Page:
One of President Biden’s key immigration campaign promises was implementing a 100-day moratorium on deportations once he took office. He delivered on that promise last week when the Acting DHS Secretary issued a memorandum on January 20, 2021 calling on DHS to take 100 days to “coordinate a Department-wide review of policies and practices concerning immigration enforcement” and to immediately halt all deportations for 100 days while DHS was carrying out its review, beginning on January 22.
The day the deportation moratorium went into effect, Texas Attorney General Ken Paxton sued the Biden Administration, requesting a temporary restraining order against DHS. The AG claimed that the moratorium violated an agreement it had signed with outgoing Trump officials just days earlier, which required DHS to give Texas notice and an opportunity to comment at least 180 days before making any chances to immigration enforcement policies. This agreement, which former acting deputy secretary of the DHS Ken Cuccinelli signed with multiple jurisdictions, was designed to delay the Biden administration from “taking any action or making any decision that could reduce immigration enforcement” or that could increase the number of unauthorized immigrants living in the US, according to court filings. It not only requires that DHS provide advance notice of such changes, but that it also considers state and local authorities’ input and “provide a detailed written explanation” if it decides to reject that input.
It remains to be seen whether these agreements are even enforceable, given that Ken Cuccinelli may not have had the authority to sign the agreements in the first place since the GAO found he was unlawfully appointed to his position. The Biden Administration is also arguing that the agreements are unenforceable because an outgoing administration cannot “contract away” an incoming administration’s plenary power over the enforcement of federal immigration law to the states. Despite the serious constitutional issues implicated by these agreement, US District Judge Drew Tipton granted Texas’s request for a temporary restraining order on January 26, 2021, preventing the Biden administration from pausing deportations for a period of 14 days. Following a status hearing on January 29, 2021, the TRO was extended until February 23, 2021.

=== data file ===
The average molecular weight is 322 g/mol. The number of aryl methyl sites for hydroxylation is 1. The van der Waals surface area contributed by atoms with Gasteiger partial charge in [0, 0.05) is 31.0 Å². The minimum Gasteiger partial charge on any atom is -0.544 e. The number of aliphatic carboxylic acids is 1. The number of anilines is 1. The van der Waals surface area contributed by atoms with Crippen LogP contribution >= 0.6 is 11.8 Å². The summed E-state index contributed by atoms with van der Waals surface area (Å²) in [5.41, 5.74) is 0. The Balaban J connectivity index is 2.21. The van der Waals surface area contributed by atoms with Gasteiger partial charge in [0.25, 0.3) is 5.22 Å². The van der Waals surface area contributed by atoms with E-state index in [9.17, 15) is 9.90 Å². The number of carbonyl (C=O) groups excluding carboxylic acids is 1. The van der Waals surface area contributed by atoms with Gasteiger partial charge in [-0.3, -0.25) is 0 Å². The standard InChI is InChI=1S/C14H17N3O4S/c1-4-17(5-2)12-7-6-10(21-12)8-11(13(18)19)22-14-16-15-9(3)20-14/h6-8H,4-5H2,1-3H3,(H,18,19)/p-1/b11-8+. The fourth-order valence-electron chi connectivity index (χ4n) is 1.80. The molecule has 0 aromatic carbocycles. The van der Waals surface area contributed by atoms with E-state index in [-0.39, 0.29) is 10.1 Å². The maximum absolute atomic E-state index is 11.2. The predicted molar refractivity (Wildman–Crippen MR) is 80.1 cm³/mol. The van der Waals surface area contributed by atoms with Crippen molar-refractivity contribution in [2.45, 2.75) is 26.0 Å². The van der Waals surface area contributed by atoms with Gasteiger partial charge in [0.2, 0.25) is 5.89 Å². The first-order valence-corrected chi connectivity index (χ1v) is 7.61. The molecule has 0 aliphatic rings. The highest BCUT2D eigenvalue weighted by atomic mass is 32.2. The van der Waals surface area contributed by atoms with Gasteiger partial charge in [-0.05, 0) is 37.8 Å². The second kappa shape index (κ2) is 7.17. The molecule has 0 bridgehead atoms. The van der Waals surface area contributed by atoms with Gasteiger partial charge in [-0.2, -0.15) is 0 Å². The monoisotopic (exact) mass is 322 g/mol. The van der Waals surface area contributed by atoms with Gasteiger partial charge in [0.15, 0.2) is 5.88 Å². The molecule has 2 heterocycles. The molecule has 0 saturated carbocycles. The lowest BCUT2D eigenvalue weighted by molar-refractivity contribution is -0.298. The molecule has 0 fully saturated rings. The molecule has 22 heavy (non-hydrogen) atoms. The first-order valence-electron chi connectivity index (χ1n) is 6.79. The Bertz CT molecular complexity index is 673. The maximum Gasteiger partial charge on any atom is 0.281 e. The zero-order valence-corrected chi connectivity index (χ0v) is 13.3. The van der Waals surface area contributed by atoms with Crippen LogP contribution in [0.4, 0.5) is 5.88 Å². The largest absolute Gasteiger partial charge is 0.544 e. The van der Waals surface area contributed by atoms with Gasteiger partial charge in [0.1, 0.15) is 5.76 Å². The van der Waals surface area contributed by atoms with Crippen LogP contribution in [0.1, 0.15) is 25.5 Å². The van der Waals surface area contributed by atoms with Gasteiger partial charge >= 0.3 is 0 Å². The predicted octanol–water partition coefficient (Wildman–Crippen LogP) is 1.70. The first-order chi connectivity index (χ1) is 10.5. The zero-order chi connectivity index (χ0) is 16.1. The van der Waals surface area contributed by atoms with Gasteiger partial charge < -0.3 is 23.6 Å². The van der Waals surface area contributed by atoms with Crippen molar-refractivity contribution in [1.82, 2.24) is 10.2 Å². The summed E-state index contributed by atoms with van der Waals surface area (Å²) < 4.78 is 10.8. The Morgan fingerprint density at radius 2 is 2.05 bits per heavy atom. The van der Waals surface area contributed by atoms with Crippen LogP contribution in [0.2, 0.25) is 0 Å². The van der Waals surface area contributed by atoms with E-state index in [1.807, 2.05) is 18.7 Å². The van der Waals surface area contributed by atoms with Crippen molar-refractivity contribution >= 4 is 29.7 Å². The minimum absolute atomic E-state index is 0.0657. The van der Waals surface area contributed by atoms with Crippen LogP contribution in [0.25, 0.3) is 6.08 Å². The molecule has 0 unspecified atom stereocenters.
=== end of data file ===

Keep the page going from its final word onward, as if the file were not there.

The good news is that Judge Tipton only restricted the portion of the January 20, 2021 DHS Memo calling for the moratorium on deportations. The same memo also effectively eliminated all of the Trump administration’s previous “enforcement priorities,” and instituted a set of “interim guidelines” for immigration enforcement. Under the guidelines, which are set to go into effect on Monday, February 1, only three groups are considered a “priority” for enforcement:
- Individuals who are suspected of terrorism or espionage.
- Individuals who entered the United States after November 1, 2020.
- Individuals convicted of an “aggravated felony” who are released from criminal custody after January 20 and who ICE believes are a threat to public safety.
The memo also revoked a series of Trump-era policies, including a policy that required U.S. Citizenship and Immigration Service to put people whose applications for visas were denied into removal proceedings.
Stay tuned for more updates on the immigration policies under the new Biden Administration. Be sure to also check out the other immigration actions President Biden took during his first week in office.